"We have the ability to score goals and we're going to play the right way; 200-feet. That's our job as a coaching staff. Everyone has to know what's expected and be accountable to the expectation," Therrien said.
"In terms of the system, I have ideas on some things we can do. Alain has ideas. Mike has ideas. Lappy has ideas. We'll go over everything next month and we'll have a plan for camp. Then you see what happens in camp, and you adjust when you have to adjust."
Therrien said that he has some preliminary ideas on forward line combinations the team can experiment with at camp but those won't start to crystalize into an early camp plan until the Flyers coaching staff has week-long meetings in August and a follow-up shortly after Labor Day.
However, one key system trait that Therrien says that he already foresees is that the team's centers will be the backbone of the forward corps. The veteran coach noted that the group is now deep enough that Claude Giroux -- who returned to the middle for a portion of last season with Couturier moving to another line due to a need to spread the wealth -- can exclusively play left wing barring emergency need or specific situations. One of the best faceoff men in the NHL, Giroux will continue to take a lot of right circle draws.
"We are deep down the middle, at center and on D, which is important in the game. Chuck was aggressive to address that this summer. You need that depth to win. In terms of the forwards, think we can do a lot to build around what we've got at center. The addition of Kevin Hayes is a big thing for us. It's matchups with the other team, and it's competition on your roster to play in the situations everyone wants to lay. Sean Couturier is one of the best all-around centers in the league. Hayes is good all-around. Now there's more chance for Nolan Patrick to keep developing and grow into the player we think he will be. Scott Laughton gives us a lot of depth, and he's good in his role," Therrien said.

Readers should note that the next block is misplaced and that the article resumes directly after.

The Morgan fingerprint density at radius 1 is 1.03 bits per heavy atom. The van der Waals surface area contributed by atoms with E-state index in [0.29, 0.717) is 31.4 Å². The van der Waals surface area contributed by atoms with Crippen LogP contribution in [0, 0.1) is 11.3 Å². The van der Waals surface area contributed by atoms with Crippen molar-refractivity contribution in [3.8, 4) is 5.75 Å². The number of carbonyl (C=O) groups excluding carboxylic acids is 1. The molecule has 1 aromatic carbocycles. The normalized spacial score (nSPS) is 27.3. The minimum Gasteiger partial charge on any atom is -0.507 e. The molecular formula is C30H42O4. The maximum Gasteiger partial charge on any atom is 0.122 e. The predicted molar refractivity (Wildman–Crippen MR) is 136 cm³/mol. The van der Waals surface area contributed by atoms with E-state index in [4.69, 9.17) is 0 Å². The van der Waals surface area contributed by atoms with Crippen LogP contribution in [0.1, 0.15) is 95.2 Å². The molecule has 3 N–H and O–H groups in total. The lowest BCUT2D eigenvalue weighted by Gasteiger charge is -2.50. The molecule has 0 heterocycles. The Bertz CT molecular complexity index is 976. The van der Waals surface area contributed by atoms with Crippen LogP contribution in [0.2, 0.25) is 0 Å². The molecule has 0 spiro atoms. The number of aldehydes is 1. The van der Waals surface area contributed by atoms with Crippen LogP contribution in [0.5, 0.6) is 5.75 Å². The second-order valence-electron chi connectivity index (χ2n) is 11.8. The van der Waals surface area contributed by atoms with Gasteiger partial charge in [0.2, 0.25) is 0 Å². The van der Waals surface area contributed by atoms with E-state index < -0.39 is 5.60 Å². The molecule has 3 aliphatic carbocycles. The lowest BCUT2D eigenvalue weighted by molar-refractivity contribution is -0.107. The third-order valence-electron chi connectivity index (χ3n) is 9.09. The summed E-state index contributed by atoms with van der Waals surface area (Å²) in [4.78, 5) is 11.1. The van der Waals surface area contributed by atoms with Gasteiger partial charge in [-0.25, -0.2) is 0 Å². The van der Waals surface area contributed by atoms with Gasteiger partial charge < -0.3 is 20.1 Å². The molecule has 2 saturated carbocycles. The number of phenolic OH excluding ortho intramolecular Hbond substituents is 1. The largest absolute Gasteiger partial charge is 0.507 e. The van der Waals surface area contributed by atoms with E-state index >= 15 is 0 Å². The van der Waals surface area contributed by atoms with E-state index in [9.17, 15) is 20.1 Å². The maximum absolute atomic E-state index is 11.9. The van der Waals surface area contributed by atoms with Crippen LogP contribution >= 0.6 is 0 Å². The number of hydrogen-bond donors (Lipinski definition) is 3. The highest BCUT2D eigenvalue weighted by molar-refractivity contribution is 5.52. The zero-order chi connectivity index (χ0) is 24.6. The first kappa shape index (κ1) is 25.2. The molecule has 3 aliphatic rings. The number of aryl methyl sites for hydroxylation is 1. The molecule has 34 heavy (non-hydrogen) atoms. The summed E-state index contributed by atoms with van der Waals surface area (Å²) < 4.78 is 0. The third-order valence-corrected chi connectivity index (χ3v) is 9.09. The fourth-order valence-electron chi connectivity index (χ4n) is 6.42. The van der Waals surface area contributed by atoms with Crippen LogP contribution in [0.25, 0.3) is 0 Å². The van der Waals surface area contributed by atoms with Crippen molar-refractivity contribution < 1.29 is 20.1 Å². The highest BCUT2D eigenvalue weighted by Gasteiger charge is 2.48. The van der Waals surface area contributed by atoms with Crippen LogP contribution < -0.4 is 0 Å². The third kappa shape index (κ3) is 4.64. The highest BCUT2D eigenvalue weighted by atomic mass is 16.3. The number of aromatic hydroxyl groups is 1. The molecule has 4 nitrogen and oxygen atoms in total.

Therrien emphasized that staying on-system on both sides of the puck will be a consistent expectation for everyone on the team, regardless of position. The entire coaching staff, from Vigneault right on through all of his assistants, will harp on this from the first day of camp onward. This will include aspects such as forward accountability for weak side winger reads and positioning, back pressure when not in possession of the puck and for decisions made with the puck between the blue lines and high in the attack zone.
"I believe in creativity. I want our guys to be creative with the puck. It has to be smart. Play the right way, and then you will have the situations where a skill player can be creative. Some teams play one system, some teams play another. Teams that win play the right way in their system, not just some of the time but [in a] consistent way. It's about habit; get into good ones and you become a tough team to play against," Therrien.
One of Therrien's primary responsibilities on the staff will be to coach the power play. This is an area that requires a reboot, as the club almost inexplicably finished at just 17.1 percent (tied for 21st in the NHL least season) after finishing in the 20 percent vicinity (19.5 or above, with a 23.4 percent high-water mark in 2014-15) in five of the previous seasons. The Flyers' 2018-19 power play numbers were their lowest since 2010-11.